It's rare for two major world spectacles to coincide, and rarer still for both to begin with shocking deaths, but here we are, a few days into New York Fashion Week and the Vancouver Olympics, still wondering if it's OK to cheer.
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The events are taking place on opposite sides of the continent and showcase seemingly opposite poles of human endeavor, but they serve a shared purpose: celebrating skill and ingenuity, turning bright young talents into heroes, churning out new models of physical perfection over which the rest of us can obsess for the rest of this long, cold winter.
But in the wake of those two deaths last week—designer Alexander McQueen's apparent suicide, discovered February 11, the first day of Fashion Week, and 21-year-old Georgian luger Nodar Kumaritashvili's fatal crash during a practice run just hours before the start of the Olympics—both now proceed under a pall.
At first, there were touching memorials—flowers at the McQueen store in Manhattan and under the Olympic rings—and tearful moments of silence. Then, gradually, the old spirit returned. More than 65 million people watched the Olympic Opening Ceremony on NBC. While in New York, Kirsten Dunst, Chloe Sevigny, Jason Schwartzman, and Alexander Wang-clad throngs showed up for Saturday night's Opening Ceremony party at the Ace Hotel.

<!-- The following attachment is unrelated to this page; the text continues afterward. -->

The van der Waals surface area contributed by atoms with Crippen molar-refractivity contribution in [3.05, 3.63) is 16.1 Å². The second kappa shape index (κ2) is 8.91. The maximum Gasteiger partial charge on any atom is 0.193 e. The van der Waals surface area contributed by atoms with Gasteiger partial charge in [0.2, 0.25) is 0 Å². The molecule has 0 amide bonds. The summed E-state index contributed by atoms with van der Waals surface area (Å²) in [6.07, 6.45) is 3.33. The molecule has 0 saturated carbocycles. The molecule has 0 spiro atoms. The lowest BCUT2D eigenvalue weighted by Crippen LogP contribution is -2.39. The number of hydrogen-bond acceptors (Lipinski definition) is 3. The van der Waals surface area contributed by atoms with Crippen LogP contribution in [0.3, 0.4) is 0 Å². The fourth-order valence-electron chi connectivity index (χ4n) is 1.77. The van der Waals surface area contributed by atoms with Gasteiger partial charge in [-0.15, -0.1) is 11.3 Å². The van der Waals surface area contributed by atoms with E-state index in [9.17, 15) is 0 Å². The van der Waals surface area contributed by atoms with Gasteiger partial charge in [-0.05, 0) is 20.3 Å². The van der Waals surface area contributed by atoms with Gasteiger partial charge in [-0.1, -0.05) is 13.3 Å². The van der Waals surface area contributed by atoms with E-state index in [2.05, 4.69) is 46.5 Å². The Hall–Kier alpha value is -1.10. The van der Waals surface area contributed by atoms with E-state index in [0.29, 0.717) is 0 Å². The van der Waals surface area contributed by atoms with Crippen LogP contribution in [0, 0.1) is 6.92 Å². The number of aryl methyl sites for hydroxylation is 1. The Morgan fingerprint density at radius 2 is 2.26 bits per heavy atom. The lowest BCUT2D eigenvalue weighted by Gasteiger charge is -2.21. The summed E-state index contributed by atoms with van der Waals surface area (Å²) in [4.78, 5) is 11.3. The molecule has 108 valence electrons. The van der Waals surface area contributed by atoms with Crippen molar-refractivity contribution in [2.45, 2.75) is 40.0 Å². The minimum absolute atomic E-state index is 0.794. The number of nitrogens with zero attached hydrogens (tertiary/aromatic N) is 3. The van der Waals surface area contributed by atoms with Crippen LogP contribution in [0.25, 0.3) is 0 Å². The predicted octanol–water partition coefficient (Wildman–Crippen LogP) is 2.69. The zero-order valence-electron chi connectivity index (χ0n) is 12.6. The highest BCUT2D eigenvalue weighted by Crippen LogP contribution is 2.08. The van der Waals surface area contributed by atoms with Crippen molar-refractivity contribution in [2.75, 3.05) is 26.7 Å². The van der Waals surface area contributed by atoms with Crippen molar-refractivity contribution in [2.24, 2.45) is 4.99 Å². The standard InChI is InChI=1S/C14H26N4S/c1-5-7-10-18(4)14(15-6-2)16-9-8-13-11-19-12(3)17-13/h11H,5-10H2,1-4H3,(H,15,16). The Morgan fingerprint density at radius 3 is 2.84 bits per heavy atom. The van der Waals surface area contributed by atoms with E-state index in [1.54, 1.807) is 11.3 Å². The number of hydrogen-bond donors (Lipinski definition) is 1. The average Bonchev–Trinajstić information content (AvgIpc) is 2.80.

Already the parallel spectacles have yielded new stars: In Vancouver, there are Torah Bright, the aptly named Australian snowboard princess, and women's freestyle mogul gold-medalist, American Hannah Kearney. In New York, designer Prabal Gurung is fashion's " next big thing," and model Jacqueline Jablonski, the sloe-eyed goddess du jour.
The media frenzy around both events has also continued unabated. Bob Costas and his fashion counterpart, supermodel Coco Rocha (who's been tweeting and broadcasting non-stop for "Fashion Week TV"), have ably guided viewers through heartbreak and triumph, through Apolo Anton Ohno's medal-winning skate and Diane von Furstenberg's latest array of textured knitwear.
There have been bloopers to lighten the mood: The Olympic torch failed to rise and the Korean short track speedskating team wiped out together. While the normally steady Agyness Deyn fell twice during a runway walk at Naomi Campbell's benefit for Haiti. And there have been touching instances of patriotism: The U.S. athletes in their Ralph Lauren-designed uniforms marching together on Friday night; the large American flag hoisted high above Marc Jacobs' show.
And, of course, there have been plenty of VIPs preening for the cameras. The Bidens, Donald Sutherland, Sarah McLachlan, k.d. lang and Arnold Schwarzenegger took time out for the Winter Games. And who hasn't made an appearance at Fashion Week? It's been difficult to walk through Bryant Park without running into Jared Leto, Victoria Beckham, Mena Suvari, Amber Rose, or the cast of Gossip Girl.
And there's still much to come. VIEW OUR GALLERY of the highs and lows of the Olympics and Fashion Week.